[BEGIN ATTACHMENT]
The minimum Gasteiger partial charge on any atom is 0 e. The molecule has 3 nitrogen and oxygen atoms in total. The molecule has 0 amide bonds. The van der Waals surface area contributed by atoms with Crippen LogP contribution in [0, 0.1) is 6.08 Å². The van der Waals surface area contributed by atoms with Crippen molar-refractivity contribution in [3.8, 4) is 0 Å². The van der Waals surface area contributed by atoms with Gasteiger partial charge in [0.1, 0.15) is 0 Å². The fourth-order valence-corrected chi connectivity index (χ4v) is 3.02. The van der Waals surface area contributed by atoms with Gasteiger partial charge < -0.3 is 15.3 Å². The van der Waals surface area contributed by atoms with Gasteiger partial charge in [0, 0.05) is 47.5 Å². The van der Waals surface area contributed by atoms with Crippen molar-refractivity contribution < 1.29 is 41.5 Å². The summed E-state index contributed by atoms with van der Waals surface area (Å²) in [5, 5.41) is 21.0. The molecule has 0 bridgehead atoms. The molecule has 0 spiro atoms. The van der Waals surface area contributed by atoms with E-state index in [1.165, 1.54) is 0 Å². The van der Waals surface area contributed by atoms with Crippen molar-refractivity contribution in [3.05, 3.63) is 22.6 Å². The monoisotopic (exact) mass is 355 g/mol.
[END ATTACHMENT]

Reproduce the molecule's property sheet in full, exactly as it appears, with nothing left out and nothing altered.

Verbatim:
The minimum Gasteiger partial charge on any atom is 0 e. The molecule has 3 nitrogen and oxygen atoms in total. The molecule has 0 amide bonds. The van der Waals surface area contributed by atoms with Crippen LogP contribution in [0, 0.1) is 6.08 Å². The van der Waals surface area contributed by atoms with Crippen molar-refractivity contribution in [3.8, 4) is 0 Å². The van der Waals surface area contributed by atoms with Gasteiger partial charge in [0.1, 0.15) is 0 Å². The fourth-order valence-corrected chi connectivity index (χ4v) is 3.02. The van der Waals surface area contributed by atoms with Gasteiger partial charge < -0.3 is 15.3 Å². The van der Waals surface area contributed by atoms with Gasteiger partial charge in [0, 0.05) is 47.5 Å². The van der Waals surface area contributed by atoms with Crippen molar-refractivity contribution < 1.29 is 41.5 Å². The summed E-state index contributed by atoms with van der Waals surface area (Å²) in [5, 5.41) is 21.0. The molecule has 0 bridgehead atoms. The molecule has 0 spiro atoms. The van der Waals surface area contributed by atoms with E-state index in [1.165, 1.54) is 0 Å². The van der Waals surface area contributed by atoms with Crippen molar-refractivity contribution in [3.05, 3.63) is 22.6 Å². The monoisotopic (exact) mass is 355 g/mol.